Saturday 9 March 1666/67

Up, and to the office, where sat all the morning busy. At noon home to dinner, where Mrs. Pierce did continue with us and her boy (who I still find every day more and more witty beyond his age), and did dine with us, and by and by comes in her husband and a brother-in-law of his, a parson, one of the tallest biggest men that ever I saw in my life. So to the office, where a meeting extraordinary about settling the number and wages of my Lord Bruncker’s clerks for his new work upon the Treasurer’s accounts, but this did put us upon running into the business of yesterday about Carcasse, wherein I perceive he is most dissatisfied with me, and I am not sorry for it, having all the world but him of my side therein, for it will let him know another time that he is not to expect our submitting to him in every thing, as I think he did heretofore expect. He did speak many severe words to me, and I returned as many to him, so that I do think there cannot for a great while, be, any right peace between us, and I care not a fart for it; but however, I must look about me and mind my business, for I perceive by his threats and enquiries he is and will endeavour to find out something against me or mine. Breaking up here somewhat brokenly I home, and carried Mrs. Pierce and wife to the New Exchange, and there did give her and myself a pair of gloves, and then set her down at home, and so back again straight home and thereto do business, and then to Sir W. Batten’s, where [Sir] W. Pen and others, and mighty merry, only I have got a great cold, and the scolding this day at the office with my Lord Bruncker hath made it worse, that I am not able to speak. But, Lord! to see how kind Sir W. Batten and his Lady are to me upon this business of my standing by [Sir] W. Batten against Carcasse, and I am glad of it. Captain Cocke, who was here to-night, did tell us that he is certain that yesterday a proclamation was voted at the Council, touching the proclaiming of my Lord Duke of Buckingham a traytor, and that it will be out on Monday. So home late, and drank some buttered ale, and so to bed and to sleep. This cold did most certainly come by my staying a little too long bare- legged yesterday morning when I rose while I looked out fresh socks and thread stockings, yesterday’s having in the night, lying near the window, been covered with snow within the window, which made me I durst not put them on.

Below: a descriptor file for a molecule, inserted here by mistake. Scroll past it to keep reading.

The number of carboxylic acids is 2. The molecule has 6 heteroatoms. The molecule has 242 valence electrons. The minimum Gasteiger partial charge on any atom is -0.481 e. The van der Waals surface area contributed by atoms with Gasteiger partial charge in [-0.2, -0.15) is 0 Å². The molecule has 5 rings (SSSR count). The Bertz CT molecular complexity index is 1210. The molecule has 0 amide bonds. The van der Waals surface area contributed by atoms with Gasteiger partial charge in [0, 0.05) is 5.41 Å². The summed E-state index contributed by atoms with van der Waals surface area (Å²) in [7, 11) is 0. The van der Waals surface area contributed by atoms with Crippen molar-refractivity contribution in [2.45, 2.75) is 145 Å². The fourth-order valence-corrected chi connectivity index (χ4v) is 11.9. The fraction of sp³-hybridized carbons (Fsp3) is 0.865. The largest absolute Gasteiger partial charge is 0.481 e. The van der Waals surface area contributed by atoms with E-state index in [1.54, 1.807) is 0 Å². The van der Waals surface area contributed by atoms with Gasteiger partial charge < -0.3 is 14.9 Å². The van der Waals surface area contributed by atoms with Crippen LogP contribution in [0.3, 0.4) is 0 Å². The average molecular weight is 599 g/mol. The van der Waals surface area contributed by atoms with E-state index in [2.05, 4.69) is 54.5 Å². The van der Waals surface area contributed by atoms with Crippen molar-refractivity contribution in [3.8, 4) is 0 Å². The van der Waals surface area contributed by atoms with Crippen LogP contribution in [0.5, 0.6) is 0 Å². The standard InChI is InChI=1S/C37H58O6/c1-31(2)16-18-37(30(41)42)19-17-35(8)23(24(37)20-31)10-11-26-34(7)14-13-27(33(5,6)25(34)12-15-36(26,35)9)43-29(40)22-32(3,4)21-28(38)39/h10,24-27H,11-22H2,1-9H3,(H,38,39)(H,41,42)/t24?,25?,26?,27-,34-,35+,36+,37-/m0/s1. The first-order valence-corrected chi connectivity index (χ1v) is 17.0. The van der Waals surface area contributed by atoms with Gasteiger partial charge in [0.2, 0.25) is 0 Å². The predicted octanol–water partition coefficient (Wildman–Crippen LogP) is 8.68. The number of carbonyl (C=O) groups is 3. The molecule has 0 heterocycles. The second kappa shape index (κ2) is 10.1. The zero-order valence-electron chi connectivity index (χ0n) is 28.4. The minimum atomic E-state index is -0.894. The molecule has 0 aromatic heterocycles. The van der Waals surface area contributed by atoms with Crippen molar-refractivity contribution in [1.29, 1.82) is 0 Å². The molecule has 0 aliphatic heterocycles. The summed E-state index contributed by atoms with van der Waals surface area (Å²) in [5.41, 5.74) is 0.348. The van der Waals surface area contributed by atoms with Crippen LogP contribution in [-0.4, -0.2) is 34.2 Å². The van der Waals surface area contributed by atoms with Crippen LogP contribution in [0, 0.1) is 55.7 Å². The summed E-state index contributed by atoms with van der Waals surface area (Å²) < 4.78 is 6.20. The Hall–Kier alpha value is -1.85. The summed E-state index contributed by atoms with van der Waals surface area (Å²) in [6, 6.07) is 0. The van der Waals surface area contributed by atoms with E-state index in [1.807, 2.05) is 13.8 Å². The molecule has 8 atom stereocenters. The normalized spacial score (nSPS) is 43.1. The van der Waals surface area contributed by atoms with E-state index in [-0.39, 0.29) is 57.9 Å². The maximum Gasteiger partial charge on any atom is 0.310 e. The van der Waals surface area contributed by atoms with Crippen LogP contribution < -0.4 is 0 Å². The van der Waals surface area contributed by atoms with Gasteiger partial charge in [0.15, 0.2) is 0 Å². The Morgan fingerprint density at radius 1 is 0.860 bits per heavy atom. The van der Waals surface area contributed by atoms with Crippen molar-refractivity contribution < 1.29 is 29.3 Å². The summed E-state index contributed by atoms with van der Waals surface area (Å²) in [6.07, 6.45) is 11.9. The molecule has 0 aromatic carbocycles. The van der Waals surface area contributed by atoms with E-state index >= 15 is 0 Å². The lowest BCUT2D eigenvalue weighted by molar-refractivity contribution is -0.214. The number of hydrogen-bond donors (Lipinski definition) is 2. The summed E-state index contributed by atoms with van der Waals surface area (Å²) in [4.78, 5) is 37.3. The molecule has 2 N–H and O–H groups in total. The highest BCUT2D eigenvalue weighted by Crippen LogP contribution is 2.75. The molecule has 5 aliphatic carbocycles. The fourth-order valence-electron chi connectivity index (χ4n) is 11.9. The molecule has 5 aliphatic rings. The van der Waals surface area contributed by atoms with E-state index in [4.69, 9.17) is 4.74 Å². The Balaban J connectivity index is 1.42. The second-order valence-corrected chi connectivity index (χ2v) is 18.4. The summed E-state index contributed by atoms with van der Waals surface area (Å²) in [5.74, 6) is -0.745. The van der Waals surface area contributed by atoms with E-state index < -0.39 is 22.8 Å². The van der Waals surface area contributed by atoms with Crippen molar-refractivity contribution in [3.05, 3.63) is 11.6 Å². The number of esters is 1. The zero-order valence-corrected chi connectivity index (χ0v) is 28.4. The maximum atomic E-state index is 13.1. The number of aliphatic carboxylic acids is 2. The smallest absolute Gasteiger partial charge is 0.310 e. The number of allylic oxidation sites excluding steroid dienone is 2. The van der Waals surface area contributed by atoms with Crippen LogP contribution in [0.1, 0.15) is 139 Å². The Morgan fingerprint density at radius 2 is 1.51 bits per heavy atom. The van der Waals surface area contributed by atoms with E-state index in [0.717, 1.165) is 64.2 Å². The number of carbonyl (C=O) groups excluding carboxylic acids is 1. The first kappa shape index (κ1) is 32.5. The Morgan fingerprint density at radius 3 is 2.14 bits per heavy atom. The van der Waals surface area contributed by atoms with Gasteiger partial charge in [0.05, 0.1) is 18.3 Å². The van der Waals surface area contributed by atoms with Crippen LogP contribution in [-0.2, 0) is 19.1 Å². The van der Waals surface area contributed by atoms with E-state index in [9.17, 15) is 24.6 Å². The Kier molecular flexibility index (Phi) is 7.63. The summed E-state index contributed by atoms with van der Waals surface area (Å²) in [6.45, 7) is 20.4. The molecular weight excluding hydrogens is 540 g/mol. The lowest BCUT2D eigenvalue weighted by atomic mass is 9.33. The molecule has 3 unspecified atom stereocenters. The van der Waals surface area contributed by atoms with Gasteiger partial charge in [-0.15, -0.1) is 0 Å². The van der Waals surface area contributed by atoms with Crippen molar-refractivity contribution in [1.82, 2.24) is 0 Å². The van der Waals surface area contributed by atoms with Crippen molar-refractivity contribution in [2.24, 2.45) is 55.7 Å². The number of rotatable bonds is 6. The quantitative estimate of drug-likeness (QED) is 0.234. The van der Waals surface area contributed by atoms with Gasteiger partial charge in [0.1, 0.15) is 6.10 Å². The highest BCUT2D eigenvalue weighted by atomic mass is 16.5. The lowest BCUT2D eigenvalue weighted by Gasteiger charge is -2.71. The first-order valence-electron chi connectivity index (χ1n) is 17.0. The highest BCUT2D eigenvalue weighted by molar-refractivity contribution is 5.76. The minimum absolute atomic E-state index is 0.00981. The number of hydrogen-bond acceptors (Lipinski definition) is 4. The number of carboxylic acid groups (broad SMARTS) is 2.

13 Annotations

Terry Foreman   Link to this

Brodrick [ http://www.pepysdiary.com/encyclopedia/9461/ ] to Ormond
Written from: London
Date: 9 March 1667

The Dutch make greater naval preparations than ever. ... From the Caribbee Islands nothing, very lately, is heard, but there is a belief that all are lost except the Barbadoes, which will be able to repel the invaders, if the ammunition arrive before they attack the place. ...

http://www.bodley.ox.ac.uk/dept/scwmss/projects...

Terry Foreman   Link to this

"I perceive [ my Lord Brouncker ] is most dissatisfied with me, and I am not sorry for it, having all the world but him of my side therein, for it will let him know another time that he is not to expect our submitting to him in every thing, as I think he did heretofore expect."